Many years later, I was sideswiped by a tractor trailer while riding my mother’s 1985 red full-dress Harley-Davidson on the New York State Thruway. After being on life support in a medically induced coma for six weeks, I awoke to see my parents at my bedside. I had amnesia due to the traumatic brain injury. Twelve weeks after the accident my mother came to my bedside in rehab with two large shopping bags. She sat at the edge of my bed, looked at me with her loving eyes and softly asked, “Would you like to know who you were?”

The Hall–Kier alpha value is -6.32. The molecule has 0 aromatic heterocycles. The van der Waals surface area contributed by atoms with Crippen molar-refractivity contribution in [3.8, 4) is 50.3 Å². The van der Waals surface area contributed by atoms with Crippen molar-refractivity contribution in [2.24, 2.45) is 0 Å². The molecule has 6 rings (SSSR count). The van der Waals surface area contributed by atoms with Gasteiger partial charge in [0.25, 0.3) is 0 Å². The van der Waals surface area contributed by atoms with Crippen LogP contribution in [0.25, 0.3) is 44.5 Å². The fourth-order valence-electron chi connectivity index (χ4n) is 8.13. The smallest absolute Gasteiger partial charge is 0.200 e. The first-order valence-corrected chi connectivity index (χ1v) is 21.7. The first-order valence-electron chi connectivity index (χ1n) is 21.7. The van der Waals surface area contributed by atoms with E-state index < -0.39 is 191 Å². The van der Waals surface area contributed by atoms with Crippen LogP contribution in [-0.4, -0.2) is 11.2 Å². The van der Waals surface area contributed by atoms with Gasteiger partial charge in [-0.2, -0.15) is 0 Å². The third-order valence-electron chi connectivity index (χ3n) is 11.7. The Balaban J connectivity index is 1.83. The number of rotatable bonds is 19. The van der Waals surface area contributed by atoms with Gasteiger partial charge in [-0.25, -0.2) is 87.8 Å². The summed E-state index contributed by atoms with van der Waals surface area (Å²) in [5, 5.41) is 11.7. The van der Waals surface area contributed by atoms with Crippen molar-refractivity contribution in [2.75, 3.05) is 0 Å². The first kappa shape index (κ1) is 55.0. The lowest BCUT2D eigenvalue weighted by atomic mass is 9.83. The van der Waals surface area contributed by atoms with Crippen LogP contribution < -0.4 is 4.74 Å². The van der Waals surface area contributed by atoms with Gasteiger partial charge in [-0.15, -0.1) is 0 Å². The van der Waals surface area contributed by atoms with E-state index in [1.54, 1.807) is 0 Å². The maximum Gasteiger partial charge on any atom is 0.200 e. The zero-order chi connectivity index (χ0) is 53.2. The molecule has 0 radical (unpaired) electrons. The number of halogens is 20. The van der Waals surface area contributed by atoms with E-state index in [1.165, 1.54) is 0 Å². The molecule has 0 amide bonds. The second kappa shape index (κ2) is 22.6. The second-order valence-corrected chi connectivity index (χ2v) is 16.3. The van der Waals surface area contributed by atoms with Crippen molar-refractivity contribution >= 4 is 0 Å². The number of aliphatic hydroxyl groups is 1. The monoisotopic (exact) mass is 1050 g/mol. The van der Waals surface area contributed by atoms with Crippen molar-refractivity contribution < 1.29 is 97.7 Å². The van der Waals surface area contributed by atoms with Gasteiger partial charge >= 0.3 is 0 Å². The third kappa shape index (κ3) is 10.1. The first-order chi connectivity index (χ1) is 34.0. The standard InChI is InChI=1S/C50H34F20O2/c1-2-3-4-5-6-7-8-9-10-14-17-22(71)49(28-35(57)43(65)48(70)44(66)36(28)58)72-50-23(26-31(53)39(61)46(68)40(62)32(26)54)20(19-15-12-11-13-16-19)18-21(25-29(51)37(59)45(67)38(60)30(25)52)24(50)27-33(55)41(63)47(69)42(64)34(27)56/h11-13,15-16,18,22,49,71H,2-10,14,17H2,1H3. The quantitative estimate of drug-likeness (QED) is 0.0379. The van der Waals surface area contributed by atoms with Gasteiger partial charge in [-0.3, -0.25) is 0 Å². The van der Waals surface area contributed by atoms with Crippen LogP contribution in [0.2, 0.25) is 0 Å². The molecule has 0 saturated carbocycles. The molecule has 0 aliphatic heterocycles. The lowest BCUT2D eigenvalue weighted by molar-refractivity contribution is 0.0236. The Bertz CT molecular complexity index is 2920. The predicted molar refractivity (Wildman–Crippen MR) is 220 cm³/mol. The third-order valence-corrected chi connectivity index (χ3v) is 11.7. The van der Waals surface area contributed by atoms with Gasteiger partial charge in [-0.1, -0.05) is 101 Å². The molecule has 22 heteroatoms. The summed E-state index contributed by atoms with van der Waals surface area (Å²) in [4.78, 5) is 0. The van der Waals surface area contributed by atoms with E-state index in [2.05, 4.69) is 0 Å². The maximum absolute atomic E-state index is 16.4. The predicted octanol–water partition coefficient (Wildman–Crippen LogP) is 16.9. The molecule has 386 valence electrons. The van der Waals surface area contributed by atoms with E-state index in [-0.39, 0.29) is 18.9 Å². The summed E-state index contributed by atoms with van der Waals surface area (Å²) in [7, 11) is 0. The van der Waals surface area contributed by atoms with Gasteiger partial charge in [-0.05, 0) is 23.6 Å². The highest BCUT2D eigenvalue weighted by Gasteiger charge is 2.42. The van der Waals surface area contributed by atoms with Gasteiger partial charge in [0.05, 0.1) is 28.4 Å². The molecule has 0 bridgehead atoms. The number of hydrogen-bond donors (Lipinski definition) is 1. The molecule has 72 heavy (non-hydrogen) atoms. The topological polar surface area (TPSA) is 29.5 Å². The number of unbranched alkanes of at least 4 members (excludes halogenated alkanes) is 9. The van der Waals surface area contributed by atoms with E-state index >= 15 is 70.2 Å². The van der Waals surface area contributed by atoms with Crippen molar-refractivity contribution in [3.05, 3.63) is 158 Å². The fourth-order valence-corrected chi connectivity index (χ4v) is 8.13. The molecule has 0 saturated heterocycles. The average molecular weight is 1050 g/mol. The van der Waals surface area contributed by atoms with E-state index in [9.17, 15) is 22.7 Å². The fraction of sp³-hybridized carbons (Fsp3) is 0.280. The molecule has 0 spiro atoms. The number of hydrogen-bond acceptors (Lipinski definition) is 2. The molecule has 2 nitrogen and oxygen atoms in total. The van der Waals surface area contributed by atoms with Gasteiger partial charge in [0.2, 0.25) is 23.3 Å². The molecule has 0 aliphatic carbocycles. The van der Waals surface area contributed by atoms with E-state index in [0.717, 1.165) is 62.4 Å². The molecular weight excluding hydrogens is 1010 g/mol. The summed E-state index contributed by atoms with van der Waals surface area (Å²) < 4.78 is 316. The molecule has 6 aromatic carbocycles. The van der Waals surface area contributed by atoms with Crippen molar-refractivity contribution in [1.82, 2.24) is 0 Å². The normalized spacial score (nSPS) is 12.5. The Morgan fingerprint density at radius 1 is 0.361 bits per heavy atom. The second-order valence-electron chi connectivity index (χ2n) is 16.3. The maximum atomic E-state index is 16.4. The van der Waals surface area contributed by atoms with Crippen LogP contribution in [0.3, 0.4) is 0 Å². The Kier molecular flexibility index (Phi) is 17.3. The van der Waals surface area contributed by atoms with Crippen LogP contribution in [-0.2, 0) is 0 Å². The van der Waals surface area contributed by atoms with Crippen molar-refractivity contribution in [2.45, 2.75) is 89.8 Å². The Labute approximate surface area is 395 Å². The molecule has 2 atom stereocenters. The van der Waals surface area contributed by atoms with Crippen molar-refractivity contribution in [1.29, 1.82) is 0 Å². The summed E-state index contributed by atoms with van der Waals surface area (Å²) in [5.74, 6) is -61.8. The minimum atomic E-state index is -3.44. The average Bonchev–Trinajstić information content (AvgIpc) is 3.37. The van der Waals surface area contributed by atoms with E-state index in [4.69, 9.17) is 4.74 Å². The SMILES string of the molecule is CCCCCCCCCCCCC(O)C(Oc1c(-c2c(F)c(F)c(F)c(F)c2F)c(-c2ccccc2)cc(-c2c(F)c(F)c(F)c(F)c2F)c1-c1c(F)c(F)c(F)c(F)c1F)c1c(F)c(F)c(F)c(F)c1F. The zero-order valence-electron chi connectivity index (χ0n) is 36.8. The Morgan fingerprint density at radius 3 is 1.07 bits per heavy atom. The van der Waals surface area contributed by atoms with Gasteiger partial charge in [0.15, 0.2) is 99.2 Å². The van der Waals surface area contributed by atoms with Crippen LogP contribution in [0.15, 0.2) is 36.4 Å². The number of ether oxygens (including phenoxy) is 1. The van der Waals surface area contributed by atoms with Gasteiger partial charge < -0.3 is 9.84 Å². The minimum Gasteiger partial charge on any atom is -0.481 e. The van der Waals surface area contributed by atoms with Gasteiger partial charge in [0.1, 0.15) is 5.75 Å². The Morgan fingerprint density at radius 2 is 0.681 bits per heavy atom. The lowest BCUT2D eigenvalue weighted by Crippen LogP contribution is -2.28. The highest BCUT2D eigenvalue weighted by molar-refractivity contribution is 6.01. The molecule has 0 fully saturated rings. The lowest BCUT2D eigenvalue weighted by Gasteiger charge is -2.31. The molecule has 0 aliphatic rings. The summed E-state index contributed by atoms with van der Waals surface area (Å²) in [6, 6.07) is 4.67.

I nodded fearfully. She opened the bags and began to read to me all of the cards and letters. One after the next I listened as she read. They were get-well wishes from people that I had instructed. Some were from motorcyclists that I had never met. My mother carefully pinned each card on the bare hospital wall at the foot of my bed. As she finished reading the last card, late into the night, I looked up at her and in a confused voice and with teary eyes I asked “So, I am a motorcycle instructor?” She simply answered in her soft gentle tone, “That is who you were.” She paused and smiled at me, “Who you will be now, is up to you.” Once more I was called to choose between riding again or hanging up my leathers for good. Looking at all of those cards in the following weeks gave me the courage and strength to get out of that hospital bed, then out of my wheelchair, and months later, back in the saddle. Most of my doctors and, in truth, most of my non-riding friends thought that I was mad for ever planning to ride again after the life threatening trauma and life-altering injuries that I had just barely survived. A common thread runs through the fabric of each motorcycle rider: we know that the exhilaration and love of the ride transcends words and for us it represents a passion for life itself. That is what sustains us beyond the scars and the pain.